Community Research Office

Apolonija Sustersic

Curated by Liutauras Psibilskis

IBID Projects, London, January – March 2003

The book published by Revolver, Frankfurt am Main, 2004:

From the introduction to Community Research Office book:

In Community Research Office Apolonija, myself, Vita Zaman and Magnus Edensvärd became the staff of a consultant agency or a brainstorming team dealing with ideas of gentrification, with urban change and strategy. We were on permanent ready-to-go alert. We were making calls, arranging meetings, developing concepts, producing interviews and making lots of visual documentation in order to remember, represent and reproduce meanings that related to the situation we were getting involved in.

Apolonija and myself came to East London as relative outsiders. We brought only our previous experience and our wish to explore the area. We wanted to understand how urban development was taking place there. We wanted to study the impact of artistic or creative activities (including our own) on changes in social networks, on the circulation of capital and on the visuality of a place, which is often regarded as a mere consquence of the movement of capital. Every new visitor to our project space brought in new information. They were able to challenge our concepts and alter he direction of our research with their thoughts. It was the visitors who provided the direction.

The Community Research Office started with a correspondence between Apolonija and myself, and with an idea to change the gallery space into an office space and to expose the internal process of artistic research to the public. By doing this we became performers exposed to the public eye during extensive office hours. The subject of our interest was very context-specific: gentrification in the area of East London. It was based on Apolonija’s ongoing interest in such matters. But the results transcended the theme.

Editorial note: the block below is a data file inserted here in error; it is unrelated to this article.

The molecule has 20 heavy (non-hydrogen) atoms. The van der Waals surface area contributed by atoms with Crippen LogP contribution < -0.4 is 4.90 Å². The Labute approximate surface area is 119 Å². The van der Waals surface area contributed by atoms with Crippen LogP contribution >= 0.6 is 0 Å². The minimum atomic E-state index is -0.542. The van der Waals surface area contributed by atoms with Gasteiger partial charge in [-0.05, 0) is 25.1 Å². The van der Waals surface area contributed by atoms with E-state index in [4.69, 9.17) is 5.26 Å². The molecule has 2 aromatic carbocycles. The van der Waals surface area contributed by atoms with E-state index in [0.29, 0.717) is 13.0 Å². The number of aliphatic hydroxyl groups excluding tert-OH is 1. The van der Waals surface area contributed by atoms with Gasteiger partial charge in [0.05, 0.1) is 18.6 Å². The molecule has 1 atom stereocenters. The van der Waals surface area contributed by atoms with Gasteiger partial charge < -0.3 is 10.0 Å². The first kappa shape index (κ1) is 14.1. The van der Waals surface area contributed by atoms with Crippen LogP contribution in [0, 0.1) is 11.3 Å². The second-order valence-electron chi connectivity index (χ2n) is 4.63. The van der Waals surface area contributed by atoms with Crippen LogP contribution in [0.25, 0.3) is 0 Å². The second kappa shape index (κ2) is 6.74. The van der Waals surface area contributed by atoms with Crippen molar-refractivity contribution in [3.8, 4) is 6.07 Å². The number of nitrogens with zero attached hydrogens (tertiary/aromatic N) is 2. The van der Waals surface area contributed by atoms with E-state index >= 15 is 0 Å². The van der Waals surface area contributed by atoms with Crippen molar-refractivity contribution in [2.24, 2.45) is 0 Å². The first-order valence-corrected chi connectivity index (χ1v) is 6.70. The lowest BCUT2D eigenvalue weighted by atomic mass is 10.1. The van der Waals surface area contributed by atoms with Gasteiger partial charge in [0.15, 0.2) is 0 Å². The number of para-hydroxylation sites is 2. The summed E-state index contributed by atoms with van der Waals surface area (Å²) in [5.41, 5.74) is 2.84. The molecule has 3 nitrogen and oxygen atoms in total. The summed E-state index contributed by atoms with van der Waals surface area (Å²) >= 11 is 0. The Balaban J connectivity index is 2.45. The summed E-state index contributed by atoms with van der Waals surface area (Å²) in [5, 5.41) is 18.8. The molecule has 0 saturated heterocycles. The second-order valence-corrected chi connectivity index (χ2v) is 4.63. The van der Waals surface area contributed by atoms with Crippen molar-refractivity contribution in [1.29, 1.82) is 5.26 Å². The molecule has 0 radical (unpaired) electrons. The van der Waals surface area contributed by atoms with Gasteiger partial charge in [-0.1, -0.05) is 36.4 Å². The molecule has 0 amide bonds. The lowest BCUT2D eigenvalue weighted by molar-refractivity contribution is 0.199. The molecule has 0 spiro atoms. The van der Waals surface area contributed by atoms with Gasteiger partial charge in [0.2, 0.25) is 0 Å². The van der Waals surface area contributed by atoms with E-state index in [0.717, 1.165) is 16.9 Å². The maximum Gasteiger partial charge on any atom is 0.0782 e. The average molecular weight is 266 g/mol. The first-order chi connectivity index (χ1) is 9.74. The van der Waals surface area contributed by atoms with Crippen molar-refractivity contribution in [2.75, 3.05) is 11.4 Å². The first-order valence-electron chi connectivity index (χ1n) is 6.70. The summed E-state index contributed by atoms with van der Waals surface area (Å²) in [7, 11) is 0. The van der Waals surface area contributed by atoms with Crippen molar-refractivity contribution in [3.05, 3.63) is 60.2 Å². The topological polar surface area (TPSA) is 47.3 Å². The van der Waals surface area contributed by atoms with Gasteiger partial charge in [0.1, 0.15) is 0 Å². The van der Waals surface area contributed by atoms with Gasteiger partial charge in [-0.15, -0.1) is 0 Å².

The project was based on a very local phenomenon, but it mirrored processes that happen globally. For the duration of the project we produced some significant visible changes in the gallery space. These reflected the mutation of a standard gallery interior into an office or something like a community center-cum-consulting agency. Starting with a completely empty white cube, we gradually installed office furniture designed by Apolonija herself and then filled the room with a variety of information to be shared with the visitors. We bought plants from a local flower shop that was closing down. We made symbolic colour changes in the space, representing our critical position on the ever-increasing presence of private capital in the public area. We made excursions to other people’s homes, to offices and to sites that were focal points of public controversy or fighting grounds for people representing different interest groups. We documented all these stages of our work, trying to grasp the essence of the situation.

We would like to thank all the people who took part in the development of the Community Research Office project. Supported by the Mondriaan Foundation and the Dutch Embassy in London.